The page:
100%

Scanned image of the page. Keyboard directions: use + to zoom in, - to zoom out, arrow keys to pan inside the viewer.

Page Options

Download this Issue

Share

Something wrong?

Something wrong with this page? Report problem.

Rights / Permissions

This collection, digitized in collaboration with the Michigan Daily and the Board for Student Publications, contains materials that are protected by copyright law. Access to these materials is provided for non-profit educational and research purposes. If you use an item from this collection, it is your responsibility to consider the work's copyright status and obtain any required permission.

October 14, 1931 - Image 6

Resource type:
Text
Publication:
The Michigan Daily, 1931-10-14

Disclaimer: Computer generated plain text may have errors. Read more about this.

'HE MICHICAN DAILY

l

AI Y OF FICI AL BU LLET IN
>lication in the Bulletin is constructive notice to all members
:he niversity. Copy received at the office of the Assistant to
President until 3:30; 11:30 a. m. Saturday.

PLAN Of HOOVER
RECEIVES PRAISE

STATE COMPLETES TOCRV[{' (
CAPONE HEARING |U | L L
TOMEETTONIGHT

KATHERINE KELLER TAKES STAND;
MAKES T ESTIMONY IN OWN DEFENSE
Denies She Was Torch Slayer's morning in an effort to prove Miss
'Sweetheart.' . Keller tried to establish an alibi
the night of the murders.
(Coninue fro Pag 1)This morning Miss Keller will
(Continued from Page 1) finish her direct testimony and will
gave Smith clothes and money be subjected to cross examination.
often, and allowed him to stay at The case probably will go to the
their house when he wished, she jury late this afternoon or tomor-

Sharfman Pronounces Proposal
Step in Correct
Direction.

. XLII.

WEDNESDAY, OCTOBER 14, 1931

No. 15

NOTICES
To the Members of the University Council: The first regular meeting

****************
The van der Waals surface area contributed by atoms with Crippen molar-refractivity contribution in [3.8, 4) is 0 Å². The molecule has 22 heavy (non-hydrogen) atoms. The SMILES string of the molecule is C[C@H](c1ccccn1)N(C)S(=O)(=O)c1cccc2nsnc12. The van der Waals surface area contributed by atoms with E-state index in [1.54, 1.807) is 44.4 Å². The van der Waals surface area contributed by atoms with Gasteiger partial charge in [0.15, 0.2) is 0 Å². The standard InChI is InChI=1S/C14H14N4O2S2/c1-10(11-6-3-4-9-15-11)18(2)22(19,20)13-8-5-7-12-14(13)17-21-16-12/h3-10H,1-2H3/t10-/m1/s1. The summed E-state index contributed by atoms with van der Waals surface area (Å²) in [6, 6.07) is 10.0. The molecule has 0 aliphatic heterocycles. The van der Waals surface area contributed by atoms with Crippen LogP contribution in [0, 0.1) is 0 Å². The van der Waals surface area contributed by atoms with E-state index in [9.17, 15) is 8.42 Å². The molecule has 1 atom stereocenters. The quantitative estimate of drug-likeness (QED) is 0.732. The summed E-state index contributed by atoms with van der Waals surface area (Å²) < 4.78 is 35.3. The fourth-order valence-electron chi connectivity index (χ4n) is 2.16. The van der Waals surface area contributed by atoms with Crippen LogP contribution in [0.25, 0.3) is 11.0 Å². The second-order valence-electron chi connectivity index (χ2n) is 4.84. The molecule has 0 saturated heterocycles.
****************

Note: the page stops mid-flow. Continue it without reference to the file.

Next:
the Council will be held on Monday, October 19, at 4:15 p.m., in
umni Memorial Hall, Room "B" (note change in room). The commit-
a on Organization will present a report.
- Louis A. Hopkins, Secretary.
German 101: Mr. Reichert will not meet his 9 o'clock class today.
To Deans, Directors, Department Heads and Others Responsible for
iyrolls: Kindly call at the Business Office to approve payrolls for
tober 31. This should be done not later than October 19.
Edna M. Geiger, Payroll Clerk.
College of Literature, Science, and the Arts: No course may be
'cted for credit after the end of the third week. Saturday, October
1931, is therefore the last date on which new elections may be ap-
oved. The willingness of an individual instructor to admit a student
fer would not affect the operation of this rule.
School of Education, Changes of Elections: No courses may be
eted for credit after Saturday, October 17. Any change of elections
students enrolled iri this School must be reported at the Recorder's
fice, 1437 Elementary School. This includes any change of sections
intructors.
University Loan Committee: The Committee will meet on Thursday,
tober 15, at 1:30 p. m, in Room 2, University Hall.